Relative poverty is often defined as when a household earns under 60 per cent of median income (after taxes and benefits). Using this definition, before housing costs, the poverty rate for individuals in London is lower than that of England as a whole. This has been largely consistent from 1994 to 2022.

Since 2009, before housing costs, around 14 per cent of people in London have lived in households in relative poverty, compared to around 16 per cent nationally. However, after housing costs, around 27 per cent of people in London have lived in households in relative poverty, compared to 22 per cent nationally. Excluding the most recent figures, which have been affected by the coronavirus pandemic, since 1999, London has been the region with the highest percentage of individuals living in relative poverty after housing costs.

The proportion of Londoners living in poverty after housing costs fell in the most recent year for which we have data, to 25 per cent in 2021-22. This may be due to falling incomes during the pandemic pushing the median down. However, between 1994-95 and 2029-20, it remained stubbornly high, between 27 per cent and 30 per cent.

Working age adults in London are more likely than adults of other ages to be in poverty after housing costs. Since 2000, the poverty rate among working age adults in London has been the highest across all regions in England.

Children are more likely to be living in poverty than adults. In London, the proportion of children in poverty, both before and after housing costs, has declined since 1994-95. London is one of the regions with the lowest proportion of children in poverty before housing costs, with less than a fifth of children living in households below average income in 2019-20 to 2021-22, below the national average of 21 per cent.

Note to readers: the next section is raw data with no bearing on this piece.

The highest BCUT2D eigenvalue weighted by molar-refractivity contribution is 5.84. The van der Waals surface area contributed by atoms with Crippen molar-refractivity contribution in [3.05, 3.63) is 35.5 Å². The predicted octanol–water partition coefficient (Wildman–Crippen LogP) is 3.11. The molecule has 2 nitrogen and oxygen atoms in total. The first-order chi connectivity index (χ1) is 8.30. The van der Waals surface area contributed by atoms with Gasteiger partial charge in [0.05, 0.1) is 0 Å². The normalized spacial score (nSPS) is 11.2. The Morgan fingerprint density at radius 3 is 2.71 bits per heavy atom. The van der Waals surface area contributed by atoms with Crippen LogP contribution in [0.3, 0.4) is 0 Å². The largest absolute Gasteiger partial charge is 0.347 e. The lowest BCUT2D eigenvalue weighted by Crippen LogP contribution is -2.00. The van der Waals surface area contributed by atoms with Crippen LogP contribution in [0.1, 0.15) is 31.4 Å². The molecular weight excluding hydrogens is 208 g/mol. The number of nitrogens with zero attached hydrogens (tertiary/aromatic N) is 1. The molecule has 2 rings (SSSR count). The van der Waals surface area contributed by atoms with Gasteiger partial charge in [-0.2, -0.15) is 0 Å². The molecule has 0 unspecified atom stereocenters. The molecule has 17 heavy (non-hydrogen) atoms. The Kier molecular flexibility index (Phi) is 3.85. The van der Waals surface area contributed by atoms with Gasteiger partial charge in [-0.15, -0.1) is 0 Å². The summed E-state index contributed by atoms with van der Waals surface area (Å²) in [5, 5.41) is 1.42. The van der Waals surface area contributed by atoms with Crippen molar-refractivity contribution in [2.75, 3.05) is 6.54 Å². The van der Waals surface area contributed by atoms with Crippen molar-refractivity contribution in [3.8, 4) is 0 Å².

But after housing costs, this increases substantially, with a third of children in London living in households below average income across 2019-20 to 2021-22. However, this is the lowest figure recorded for child poverty in London since 1994. The latest child poverty rate in London remains above the national level, but is, for the first time, below the rates recorded for other several other regions.

Across England, 19 per cent of pensioners are in relative poverty before their housing costs have been considered. After taking into account housing costs, this drops slightly to 18 per cent because pensioners have relatively lower housing costs than others. In London. high housing costs mean that pensioners are more likely to be considered in poverty once housing costs have been taken into account.

  • 1 Department for Levelling Up, Housing and Communities (2022). English Housing Survey, 2021 to 2022: private rented sector. Retrieved from:
  • 2
  • 3 Department for Levelling Up, Housing and Communities and Ministry of Housing, Communities & Local Government (2023). Tables on homelessness. Retrieved from:
  • 4 London Councils (2023). London Temporary Accommodation and Homelessness Dashboard: Data for January and February 2023. Shared via correspondence.
  • 5 Department for Levelling Up, Housing and Communities. (2018, February 22) Homeless code of guidance for local authorities. Chapter 17: Suitable accommodation. Retrieved from:
  • 6 London Councils. (2021, June). London Temporary Accommodation and Homelessness Pressures. Retrieved through authors’ own correspondence.
  • 7 Ibid
  • 8
  • 9 Office for National Statistics (2023). Earnings and hours worked, place of residence by local authority: ASHE Table 8. Retrieved from:
  • 10 Authors’ calculations.
  • 11
  • 12
  • 13 Since that time, social housing completions fell drastically throughout the late 1990s, grew over the 2000s, and have fallen and begun to recover in the late 2010s.
  • 14 Tunstall, R. (2018) Social Housing: Evidence Review. Research Report. University of York. Retrieved from: